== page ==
Although estimates on how much Jackson's estate has earned range from $250m to nearly $1bn, the executors have already paid off nearly $200m of Jackson's debt, including the $5m mortgage on the home where Jackson's mother Katherine is raising his three children.
But sources close to Jackson say that the estate's new wealth has come at a price and that the singer -- an obsessive perfectionist -- would never have allowed such a wide reproduction of his work.
"Michael knew that if he sold things, he could sell them left and right, but he was always interested in making sure that the quality was high," Brian Oxman, a lawyer for the singer's father, Joe Jackson, told Weekend Review. "And I don't think that what we're seeing measures up to the quality that Michael Jackson wanted.
"We always knew that he could do a lot of things which he didn't want to do," Oxman said. "We are disappointed that there is this flood of Michael Jackson items which he never would have permitted. Never."
Billboard magazine journalist Cortney Harding agrees that the Jackson estate must tread carefully between mollifying a hungry Jackson fan base and releasing material that the artist himself would be proud of.
'One of the things that the estate has to be really careful about is striking the balance," she told Weekend Review. "People really want his music but they don't want everything. They don't want a tape of him singing in the shower.
"So I think they have to strike a really solid balance between releasing stuff of quality -- and not too much of it -- but at the same time satiating the public appetite," she said.
Harding also believes that Jackson's three children -- Prince Michael (13), Paris (12) and Blanket (8) -- have played an enormous role in helping rehabilitate their father's image in the days after his death. Maligned in the press and public sphere as a washed out joke, a child-like freak with a dubious penchant for the company of little kids, Jackson's unnervingly polite and normal children allowed for a complete reworking of his image -- and an eager public lapped it up.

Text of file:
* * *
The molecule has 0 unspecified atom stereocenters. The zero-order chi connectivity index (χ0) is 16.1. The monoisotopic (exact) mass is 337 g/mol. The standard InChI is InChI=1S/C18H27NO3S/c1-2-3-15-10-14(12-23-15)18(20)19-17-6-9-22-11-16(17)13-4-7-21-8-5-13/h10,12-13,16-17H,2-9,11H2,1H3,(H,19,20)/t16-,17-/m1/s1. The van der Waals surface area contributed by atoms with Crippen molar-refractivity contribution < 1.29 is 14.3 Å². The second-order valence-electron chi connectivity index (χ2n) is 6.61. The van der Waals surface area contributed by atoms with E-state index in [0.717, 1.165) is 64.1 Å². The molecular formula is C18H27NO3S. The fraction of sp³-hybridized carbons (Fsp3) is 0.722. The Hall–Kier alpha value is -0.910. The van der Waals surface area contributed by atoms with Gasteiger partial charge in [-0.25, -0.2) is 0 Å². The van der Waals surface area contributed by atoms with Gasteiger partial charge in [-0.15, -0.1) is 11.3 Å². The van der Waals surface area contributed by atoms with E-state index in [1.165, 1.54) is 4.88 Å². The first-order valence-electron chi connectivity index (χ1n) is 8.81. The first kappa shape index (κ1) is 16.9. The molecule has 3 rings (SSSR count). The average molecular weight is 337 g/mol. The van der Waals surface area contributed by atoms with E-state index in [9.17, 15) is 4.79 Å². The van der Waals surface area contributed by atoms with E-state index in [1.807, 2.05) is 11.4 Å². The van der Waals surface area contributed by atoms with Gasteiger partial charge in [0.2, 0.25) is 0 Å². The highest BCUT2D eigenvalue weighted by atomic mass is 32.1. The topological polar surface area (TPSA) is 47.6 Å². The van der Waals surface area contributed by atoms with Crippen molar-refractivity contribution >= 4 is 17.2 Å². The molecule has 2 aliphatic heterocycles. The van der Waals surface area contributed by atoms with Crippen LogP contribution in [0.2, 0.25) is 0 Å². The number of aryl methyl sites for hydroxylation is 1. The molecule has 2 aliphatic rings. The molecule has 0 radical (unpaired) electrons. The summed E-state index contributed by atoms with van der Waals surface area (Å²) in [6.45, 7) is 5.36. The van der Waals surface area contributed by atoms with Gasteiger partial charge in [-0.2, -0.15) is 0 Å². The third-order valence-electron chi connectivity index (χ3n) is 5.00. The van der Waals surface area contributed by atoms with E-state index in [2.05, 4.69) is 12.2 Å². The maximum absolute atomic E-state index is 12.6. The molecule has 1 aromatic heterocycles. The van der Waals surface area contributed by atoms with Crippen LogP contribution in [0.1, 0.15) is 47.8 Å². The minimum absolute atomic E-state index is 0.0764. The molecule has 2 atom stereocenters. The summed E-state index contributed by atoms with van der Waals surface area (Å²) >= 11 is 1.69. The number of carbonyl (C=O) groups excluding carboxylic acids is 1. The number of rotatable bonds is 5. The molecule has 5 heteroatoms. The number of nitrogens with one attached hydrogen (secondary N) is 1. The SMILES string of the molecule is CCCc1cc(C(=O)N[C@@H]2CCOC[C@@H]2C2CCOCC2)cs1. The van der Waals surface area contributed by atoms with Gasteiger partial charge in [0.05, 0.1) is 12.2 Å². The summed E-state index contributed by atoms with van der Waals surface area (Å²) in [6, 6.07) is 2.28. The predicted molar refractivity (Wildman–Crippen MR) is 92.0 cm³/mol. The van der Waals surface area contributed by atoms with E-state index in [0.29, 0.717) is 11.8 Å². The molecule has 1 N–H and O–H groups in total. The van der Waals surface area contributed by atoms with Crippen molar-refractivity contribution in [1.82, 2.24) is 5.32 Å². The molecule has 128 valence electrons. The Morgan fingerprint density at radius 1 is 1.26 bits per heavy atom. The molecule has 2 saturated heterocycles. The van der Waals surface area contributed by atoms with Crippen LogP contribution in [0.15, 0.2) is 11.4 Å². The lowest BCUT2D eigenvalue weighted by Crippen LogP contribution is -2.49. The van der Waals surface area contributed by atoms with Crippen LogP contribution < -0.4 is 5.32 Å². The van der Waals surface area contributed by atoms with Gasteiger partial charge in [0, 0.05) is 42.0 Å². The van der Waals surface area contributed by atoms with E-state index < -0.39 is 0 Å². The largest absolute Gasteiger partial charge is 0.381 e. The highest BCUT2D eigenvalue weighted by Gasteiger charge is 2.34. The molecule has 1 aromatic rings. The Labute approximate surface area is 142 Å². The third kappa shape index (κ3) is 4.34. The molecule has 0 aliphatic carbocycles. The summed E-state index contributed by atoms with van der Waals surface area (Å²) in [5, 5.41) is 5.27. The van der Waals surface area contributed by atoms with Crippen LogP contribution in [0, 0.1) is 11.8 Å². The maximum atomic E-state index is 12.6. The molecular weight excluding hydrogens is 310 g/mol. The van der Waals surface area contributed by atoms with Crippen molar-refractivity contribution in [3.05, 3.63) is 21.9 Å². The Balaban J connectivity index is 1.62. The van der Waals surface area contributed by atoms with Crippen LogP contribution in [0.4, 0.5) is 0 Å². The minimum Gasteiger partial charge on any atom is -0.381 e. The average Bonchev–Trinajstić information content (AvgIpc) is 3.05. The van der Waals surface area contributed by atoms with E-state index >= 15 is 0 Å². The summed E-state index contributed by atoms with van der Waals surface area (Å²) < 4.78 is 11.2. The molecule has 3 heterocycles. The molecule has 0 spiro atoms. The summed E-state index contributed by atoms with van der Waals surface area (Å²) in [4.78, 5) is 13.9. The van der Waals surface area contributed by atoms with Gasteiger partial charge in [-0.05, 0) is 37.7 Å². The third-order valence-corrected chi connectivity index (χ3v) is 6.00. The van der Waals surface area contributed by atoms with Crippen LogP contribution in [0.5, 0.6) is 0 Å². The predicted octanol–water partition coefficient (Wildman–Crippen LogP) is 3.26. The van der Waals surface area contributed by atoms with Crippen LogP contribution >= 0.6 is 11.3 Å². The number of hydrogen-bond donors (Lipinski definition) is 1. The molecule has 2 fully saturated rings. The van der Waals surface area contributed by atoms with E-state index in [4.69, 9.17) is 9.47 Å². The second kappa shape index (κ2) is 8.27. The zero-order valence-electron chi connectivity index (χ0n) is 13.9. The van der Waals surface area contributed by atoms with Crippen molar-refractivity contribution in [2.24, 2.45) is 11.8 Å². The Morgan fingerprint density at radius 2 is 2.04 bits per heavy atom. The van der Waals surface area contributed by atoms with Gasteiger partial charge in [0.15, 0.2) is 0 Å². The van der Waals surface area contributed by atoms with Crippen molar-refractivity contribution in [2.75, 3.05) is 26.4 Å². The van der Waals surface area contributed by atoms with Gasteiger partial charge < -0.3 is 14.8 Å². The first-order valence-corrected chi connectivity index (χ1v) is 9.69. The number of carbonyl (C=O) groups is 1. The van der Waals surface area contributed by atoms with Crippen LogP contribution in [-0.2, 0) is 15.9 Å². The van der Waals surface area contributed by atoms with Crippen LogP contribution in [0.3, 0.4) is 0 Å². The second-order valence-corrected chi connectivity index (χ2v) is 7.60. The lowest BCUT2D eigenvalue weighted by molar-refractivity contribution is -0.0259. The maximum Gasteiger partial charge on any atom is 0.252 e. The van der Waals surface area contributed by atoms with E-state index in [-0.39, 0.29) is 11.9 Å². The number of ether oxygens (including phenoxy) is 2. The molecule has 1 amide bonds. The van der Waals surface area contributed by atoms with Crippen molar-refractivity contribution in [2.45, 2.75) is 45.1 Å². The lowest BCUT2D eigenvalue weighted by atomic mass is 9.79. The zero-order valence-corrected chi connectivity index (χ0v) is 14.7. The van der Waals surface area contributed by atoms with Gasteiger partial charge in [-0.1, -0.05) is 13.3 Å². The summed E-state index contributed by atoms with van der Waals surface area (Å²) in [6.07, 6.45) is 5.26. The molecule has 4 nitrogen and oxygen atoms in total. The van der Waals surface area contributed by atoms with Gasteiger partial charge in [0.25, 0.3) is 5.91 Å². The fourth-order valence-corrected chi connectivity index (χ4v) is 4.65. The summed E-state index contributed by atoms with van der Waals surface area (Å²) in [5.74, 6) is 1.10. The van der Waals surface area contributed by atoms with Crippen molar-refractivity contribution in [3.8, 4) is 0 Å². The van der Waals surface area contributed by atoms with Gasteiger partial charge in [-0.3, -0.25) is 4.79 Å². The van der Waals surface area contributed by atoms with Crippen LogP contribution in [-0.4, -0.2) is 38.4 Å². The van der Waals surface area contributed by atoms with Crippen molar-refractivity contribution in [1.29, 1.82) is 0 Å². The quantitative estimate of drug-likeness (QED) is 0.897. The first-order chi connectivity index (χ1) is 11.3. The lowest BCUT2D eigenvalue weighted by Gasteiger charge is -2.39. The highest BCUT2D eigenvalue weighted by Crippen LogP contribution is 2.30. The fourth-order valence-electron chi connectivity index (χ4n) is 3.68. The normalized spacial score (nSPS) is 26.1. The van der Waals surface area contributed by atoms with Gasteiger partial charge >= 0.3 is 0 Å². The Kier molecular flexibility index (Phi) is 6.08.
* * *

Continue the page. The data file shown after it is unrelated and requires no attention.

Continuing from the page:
Harding remembers rolling her eyes at Jackson's over-the-top memorial service in LA last July and then feeling sheepish when Paris stood up to eulogise her father.
"She was so clearly devastated and I thought, 'Oh wow. This kid is really heartbroken and mourning her father'," Harding said. "So I think for people to say, 'Look at these nice normal cute respectable kids that he had. How bad could he have been?' I think that was really beneficial."
"There is no question that his children are his greatest achievement," said Brian Oxman. "When we look at Michael's [kids] we have a whole new appreciation of who he was, and it changes opinions of a lot of people when they see, 'Okay, this man had some real substance to him. Look at his children'."
There is still one major hurdle for the Jackson estate to clear -- a $300m Barclays' loan that is due to mature at the end of this year that is backed by Jackson's 50pc share in the lucrative Beatles' catalogue.
But by all accounts, Jackson's estate is well on target to be back in the black. Sony Music has sold 31.5 million Jackson albums since his death last year and will release its first album of previously unheard Jackson songs this December. Music pundits are expecting that when Forbes magazine publishes its annual list of highest-earning dead celebrities later this year, Michael Jackson will unseat Elvis Presley and assume top position on the list.
The Jackson brand will continue to weave its magic from beyond the grave for many years to come, said Cortney Harding.
"Elvis is still making money all these years later. John Lennon is still making money all these years later," she said. "There's a lot of life left in his music."